Piñatas have become a party game around the world. But its history goes back to 1586 when the Augustinian friars who started the posada tradition used a piñata as an allegory to help them evangelize the native people of the region and teach them about Christianity. Although you can find a piñata in just about any shape nowadays, the original piñata was a star with seven points, representing the seven deadly sins. The bright colors symbolize temptation to sin. The blindfold represents faith and the stick is the will to overcome sin. The candies and other goodies inside the piñata are the riches of the kingdom of heaven.

Those original meanings of the posada and piñata are layered over with the Mexican tradition of sharing, celebrating, and creating community. I love that seeking shelter and being welcomed into a community feast form the center of this rich Mexican tradition. As foreigners here, I’m sure we’ve all encountered that generous spirit, the Bien Venidos extended to us in so many ways. What a great cultural pattern. It zeroes in on the resonant aspects of the Christmas story for the people of Mexico, hospitality, that even in humble dwellings joy and community are for sharing.

If this was just a story about an innkeeper who missed a chance to open the doors to Mary and Joseph over 2000 years ago, I wouldn’t be telling it tonight. But this isn’t about what an innkeeper did 2000 years ago. It’s about what God did, and what God still does. And it’s about what we do next. Christ still comes into this world. Christmas still happens. It didn’t just happen once, it happens all the time.

Sometimes God knocks at our doors and we are asked if there is room in the inn. And sometimes we look out and we don’t really like what we see, or our fears keep us locked inside and we close the door and say “there’s no place for you here”. But sometimes even when we don’t really want to, even when we’re not sure we want to open that door up, we do so anyway. And that matters.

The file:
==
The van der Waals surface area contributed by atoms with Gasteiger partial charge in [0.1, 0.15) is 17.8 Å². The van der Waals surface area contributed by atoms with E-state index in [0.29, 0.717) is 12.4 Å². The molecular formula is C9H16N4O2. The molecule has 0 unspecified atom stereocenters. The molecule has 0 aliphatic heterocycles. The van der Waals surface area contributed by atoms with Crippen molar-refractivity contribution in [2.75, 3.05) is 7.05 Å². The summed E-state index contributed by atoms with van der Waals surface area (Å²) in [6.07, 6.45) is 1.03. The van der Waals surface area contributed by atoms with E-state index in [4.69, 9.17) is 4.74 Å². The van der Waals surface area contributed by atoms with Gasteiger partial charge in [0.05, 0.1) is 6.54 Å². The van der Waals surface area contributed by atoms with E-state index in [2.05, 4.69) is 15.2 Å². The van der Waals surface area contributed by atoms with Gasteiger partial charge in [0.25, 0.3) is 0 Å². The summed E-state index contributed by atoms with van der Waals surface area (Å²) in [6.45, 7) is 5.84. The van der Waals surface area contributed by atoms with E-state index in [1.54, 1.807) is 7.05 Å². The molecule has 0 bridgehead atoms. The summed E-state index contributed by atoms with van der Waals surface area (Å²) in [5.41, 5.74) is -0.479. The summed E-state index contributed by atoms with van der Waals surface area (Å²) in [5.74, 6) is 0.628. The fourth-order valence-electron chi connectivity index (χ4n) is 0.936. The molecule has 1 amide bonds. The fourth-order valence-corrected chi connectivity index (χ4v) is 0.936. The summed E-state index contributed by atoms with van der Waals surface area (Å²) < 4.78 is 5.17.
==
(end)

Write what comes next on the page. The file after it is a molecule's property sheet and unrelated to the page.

Christmas grew out of the story that we read about Mary and Joseph and the baby and the manger and no room at the inn. But Christmas is so much more than just an event that happened centuries ago. Christmas invites us to open the door of our lives to what God is trying to do in and through us in this world. It is about daring to make room, not just in our homes, but in our hearts, for joy, for pleasure and rejoicing–even if we don’t know what it means yet to welcome Christ, even if we don’t know where it might lead us.

As I said, I am so glad that each and every one of you is here tonight. It shows that you want to be a part of love made real, of God being active in our world, of a world that can change. Some part of you wants to be a part of the Christmas story.

The church denomination that I am a part of has a saying that I’ve always liked. We say, “God is still speaking.” I believe that. I believe that God is not only still speaking, but God is still active in this world, and God is still writing the Christmas story. God is still writing the story of what happened when Christ came into this world, his parents seeking shelter, and what happened next. And we can be a part of that story. The question is, do we want to be the posada that closed its doors. Or do we want to be part of the celebration.

Scripture tells us that out in the fields, the shepherds heard the baby had been born. And they got up and they came to the manger and saw the new thing that God had just done in the world. That’s who I want to be on Christmas Eve, and everyday. I want to be the one who doesn’t close the doors to my heart when God is about to do something new, but the one who hears about it, and comes running. When God works in this world, I want to be a part of that story. I can be. And so can you. And so can we all.

It’s sometimes easy to forget that that baby born that night grew up to become an adult. And when he did, and he was asked what God asked us to do, he answered this: Love the Lord your God with all your heart, and love your neighbor as yourself. In other words, open the door, open your heart, and let it all in. If Christmas is about the incarnation of God, and this is what God incarnate saw fit to tell us, then this is the ultimate Christmas message.

When the piñata confetti is swept away, when Christmas dinner has been eaten, when the nativity sets go back into their boxes, these things remain. And the ultimate test of how well we have celebrated Christmas this year will not be in what was under the tree or anything like that. It will be in how well we opened our hearts, and let that Christmas message in. May we do so this Christmas, and always. Amen.